How many of your leads are actually converted to closed deals? If you could do a slightly better job at lead conversion, what effect would that have on sales? Do you have a standard lead-conversion process in place? The answers to these questions have haunted many dealership managers. Let’s take five steps toward examining the lead-conversion process and try to determine what we can do to improve it at your dealership.
1. Identify the problem
Most dealerships focus on processes for lead generation and never take the time to work on lead conversion. This problem is not unique to our industry. Michael Gerber, author of The E-Myth Revisited and numerous other books, has been working on this problem for more than thirty years.
2. Find the solution
In his books, Gerber explains that businesses should implement processes and procedures throughout their operations, the way McDonalds has done with its franchise system. The ‘E’ in E-Myth stands for “entrepreneur.” The myth is that an entrepreneur who is really good at building widgets also must be able to build a successful widget company. Gerber has done years of research and found that successful entrepreneurs must have expertise in seven critical areas of running a business. One of those critical areas is lead conversion. In fact, he feels that a complete lead-conversion process must be in place before any money is spent on lead generation.
3. Follow the lead-conversion process
Many working parts comprise the lead-conversion process. For this example, we will use the best-known metrics: You will set appointments with 50 percent of your leads; 50 percent of those appointments will actually show up, and you will sell a vehicle to 50 percent of those who show. Using these metrics, you should sell 12.5 percent of your leads. Now, we all know that this does not apply to every type of lead. There are lead sources from which you are lucky to sell 3 percent. Even so, it’s a starting point for our example.
4. Map out your process
If you are about to take a road trip, you must know the starting point and the end point. Once you know where you are, you can set goals for where you’d like to go. You’re going to need good CRM software that ties all of the processes together and tracks results. Small increases in each step in the lead-conversion process can create big increases in sales.
For example, if you increase the number of appointments set from 50 percent to 60 percent, but see no improvement in your appointment/show percentage or show-to-sale ratio, your overall leads-to-sales ratio would increase from 12.5 percent to 15 percent. If you were to also increase the percentage of shows to 60 percent, your overall leads-to-sales ratio would increase to 18 percent. Taking your leads-to-sales ratio from 12.5 percent to 18 percent means that you have increased sales by close to 50 percent. Are you getting excited?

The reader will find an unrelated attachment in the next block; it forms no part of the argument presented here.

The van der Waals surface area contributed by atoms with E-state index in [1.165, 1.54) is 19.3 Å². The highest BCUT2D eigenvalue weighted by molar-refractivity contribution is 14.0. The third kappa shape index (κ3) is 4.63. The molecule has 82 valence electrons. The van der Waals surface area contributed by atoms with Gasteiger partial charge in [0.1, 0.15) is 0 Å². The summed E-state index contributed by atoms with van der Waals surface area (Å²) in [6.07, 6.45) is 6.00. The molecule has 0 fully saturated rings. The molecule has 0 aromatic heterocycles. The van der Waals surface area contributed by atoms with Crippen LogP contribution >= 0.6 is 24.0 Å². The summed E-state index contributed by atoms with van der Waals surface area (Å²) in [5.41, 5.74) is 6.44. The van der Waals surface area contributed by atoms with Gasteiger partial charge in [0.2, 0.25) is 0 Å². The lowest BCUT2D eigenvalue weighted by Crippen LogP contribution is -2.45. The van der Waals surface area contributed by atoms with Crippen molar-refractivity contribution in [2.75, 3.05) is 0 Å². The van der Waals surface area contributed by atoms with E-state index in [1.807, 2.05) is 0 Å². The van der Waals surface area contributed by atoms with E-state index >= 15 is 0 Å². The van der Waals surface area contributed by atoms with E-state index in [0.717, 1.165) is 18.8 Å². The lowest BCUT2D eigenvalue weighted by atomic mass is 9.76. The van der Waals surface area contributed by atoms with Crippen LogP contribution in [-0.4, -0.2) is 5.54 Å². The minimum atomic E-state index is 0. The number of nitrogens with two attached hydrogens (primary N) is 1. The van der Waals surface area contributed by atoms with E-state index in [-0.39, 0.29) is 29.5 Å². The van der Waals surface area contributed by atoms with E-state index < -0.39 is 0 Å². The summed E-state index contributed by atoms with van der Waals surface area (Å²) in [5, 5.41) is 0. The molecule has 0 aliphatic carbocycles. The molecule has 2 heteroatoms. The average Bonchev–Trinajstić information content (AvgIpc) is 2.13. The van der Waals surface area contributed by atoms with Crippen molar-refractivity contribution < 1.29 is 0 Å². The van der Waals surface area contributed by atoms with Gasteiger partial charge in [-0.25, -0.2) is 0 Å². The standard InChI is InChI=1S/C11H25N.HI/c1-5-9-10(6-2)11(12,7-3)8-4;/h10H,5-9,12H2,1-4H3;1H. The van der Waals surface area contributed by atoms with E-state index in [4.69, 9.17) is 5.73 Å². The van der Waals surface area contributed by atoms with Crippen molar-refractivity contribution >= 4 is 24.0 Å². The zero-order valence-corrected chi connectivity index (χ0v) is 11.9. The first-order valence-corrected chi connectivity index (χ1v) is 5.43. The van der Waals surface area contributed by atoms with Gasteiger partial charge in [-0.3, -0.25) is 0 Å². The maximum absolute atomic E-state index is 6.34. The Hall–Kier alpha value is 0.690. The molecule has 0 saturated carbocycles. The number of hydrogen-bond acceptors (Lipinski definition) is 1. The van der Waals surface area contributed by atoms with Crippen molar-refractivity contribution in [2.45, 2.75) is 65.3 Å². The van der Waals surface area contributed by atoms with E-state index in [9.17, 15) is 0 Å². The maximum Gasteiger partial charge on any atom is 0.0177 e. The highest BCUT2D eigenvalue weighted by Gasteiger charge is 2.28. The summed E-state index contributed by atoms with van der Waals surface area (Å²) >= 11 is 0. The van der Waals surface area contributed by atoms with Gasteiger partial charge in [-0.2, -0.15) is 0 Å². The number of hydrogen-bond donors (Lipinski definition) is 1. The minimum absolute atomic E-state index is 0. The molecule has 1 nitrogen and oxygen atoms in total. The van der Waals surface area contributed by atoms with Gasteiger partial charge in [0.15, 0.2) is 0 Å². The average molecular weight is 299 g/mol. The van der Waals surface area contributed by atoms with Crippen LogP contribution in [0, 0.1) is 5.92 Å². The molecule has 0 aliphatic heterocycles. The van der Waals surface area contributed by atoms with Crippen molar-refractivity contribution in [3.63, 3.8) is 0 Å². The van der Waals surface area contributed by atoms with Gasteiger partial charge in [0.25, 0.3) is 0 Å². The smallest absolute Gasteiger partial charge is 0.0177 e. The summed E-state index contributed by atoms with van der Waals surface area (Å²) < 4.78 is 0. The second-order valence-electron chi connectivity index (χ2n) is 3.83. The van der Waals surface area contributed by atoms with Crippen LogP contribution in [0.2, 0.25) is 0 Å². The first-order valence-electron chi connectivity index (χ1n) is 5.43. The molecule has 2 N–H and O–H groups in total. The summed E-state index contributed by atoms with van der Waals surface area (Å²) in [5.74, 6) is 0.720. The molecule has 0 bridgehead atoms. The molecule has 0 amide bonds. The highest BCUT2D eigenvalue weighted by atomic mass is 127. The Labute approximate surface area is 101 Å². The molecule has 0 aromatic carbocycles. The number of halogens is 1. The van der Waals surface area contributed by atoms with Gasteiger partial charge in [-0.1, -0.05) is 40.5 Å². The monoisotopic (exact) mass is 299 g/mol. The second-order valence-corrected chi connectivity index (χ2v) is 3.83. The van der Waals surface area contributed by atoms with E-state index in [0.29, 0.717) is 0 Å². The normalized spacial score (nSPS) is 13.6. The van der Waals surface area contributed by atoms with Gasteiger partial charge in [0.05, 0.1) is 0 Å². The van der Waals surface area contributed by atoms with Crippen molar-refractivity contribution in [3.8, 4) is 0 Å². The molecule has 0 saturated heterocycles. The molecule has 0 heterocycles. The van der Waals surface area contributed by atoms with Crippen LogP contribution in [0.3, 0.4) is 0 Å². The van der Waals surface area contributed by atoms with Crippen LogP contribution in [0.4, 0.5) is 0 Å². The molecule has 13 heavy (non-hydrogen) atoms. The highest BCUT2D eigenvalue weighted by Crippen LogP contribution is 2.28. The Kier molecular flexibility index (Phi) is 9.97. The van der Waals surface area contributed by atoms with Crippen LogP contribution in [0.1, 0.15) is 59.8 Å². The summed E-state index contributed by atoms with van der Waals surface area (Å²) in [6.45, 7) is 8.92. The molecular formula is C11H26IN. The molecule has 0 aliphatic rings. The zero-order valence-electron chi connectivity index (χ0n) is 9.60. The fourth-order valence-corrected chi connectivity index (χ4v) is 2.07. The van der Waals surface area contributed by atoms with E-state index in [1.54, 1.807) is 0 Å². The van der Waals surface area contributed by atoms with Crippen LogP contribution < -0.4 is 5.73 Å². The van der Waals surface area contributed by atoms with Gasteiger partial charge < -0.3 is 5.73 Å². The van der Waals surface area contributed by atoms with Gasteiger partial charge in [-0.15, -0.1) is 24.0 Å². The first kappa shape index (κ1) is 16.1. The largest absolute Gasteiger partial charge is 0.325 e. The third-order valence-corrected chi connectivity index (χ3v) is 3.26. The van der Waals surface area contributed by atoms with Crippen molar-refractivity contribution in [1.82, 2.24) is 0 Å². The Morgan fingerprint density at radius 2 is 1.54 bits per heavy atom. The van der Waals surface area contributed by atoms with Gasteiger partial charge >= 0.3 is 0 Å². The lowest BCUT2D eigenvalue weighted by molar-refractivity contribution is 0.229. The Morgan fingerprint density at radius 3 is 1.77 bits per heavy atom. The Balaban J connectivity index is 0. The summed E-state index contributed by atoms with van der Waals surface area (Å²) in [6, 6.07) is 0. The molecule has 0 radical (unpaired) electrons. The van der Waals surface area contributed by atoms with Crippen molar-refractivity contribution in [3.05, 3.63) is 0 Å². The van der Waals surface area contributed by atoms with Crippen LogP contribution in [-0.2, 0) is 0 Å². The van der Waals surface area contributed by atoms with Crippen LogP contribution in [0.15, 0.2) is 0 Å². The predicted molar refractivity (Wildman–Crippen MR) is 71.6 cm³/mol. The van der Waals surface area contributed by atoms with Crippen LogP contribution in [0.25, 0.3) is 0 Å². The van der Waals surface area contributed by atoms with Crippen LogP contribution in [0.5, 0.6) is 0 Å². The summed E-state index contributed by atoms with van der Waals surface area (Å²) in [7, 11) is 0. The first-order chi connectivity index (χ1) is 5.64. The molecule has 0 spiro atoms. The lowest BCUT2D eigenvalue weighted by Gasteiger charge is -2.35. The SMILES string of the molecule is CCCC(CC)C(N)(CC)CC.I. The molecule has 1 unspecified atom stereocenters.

5. Look for opportunities to change the process
In most cases, appointments are set with a salesperson. If the salesperson can’t close the deal, the customer is turned over to a manager. What if the appointments were set with a manager? They could complete the meet-and-greet before turning the customer over to a salesperson.
This may help sales in a number of ways. First and foremost, the consumer feels important. They’re meeting with a manager, which is an appointment they’re less likely to break. Hence, you’ve already improved your appointment ratio and show ratio. You also have a better chance at closing the deal: By that time, the manager already has a relationship with the customer. You can also increase the show ratio by having the manager make an appointment confirmation call. During that call, the manager should let the consumer know that he has cleared his schedule for their appointment. Wouldn’t you agree that a consumer is more likely to show for their appointment if they know that a manager has “cleared their schedule” for them? Send us an e-mail, and we’ll be happy to send you some sample scripts for this type of call.
These are just a couple of examples, but I’m sure you can see how making a few changes to your lead-conversion process can greatly increase sales. Proper processes will always increase sales and profits. McDonalds is built on processes, and it has only lost money during one quarter after more than 50 years in business. Good luck and good selling!
Denny Long is senior vice president at Dealer Marketing Services. E-mail him at [email protected]
Part 2 of this article can be found here.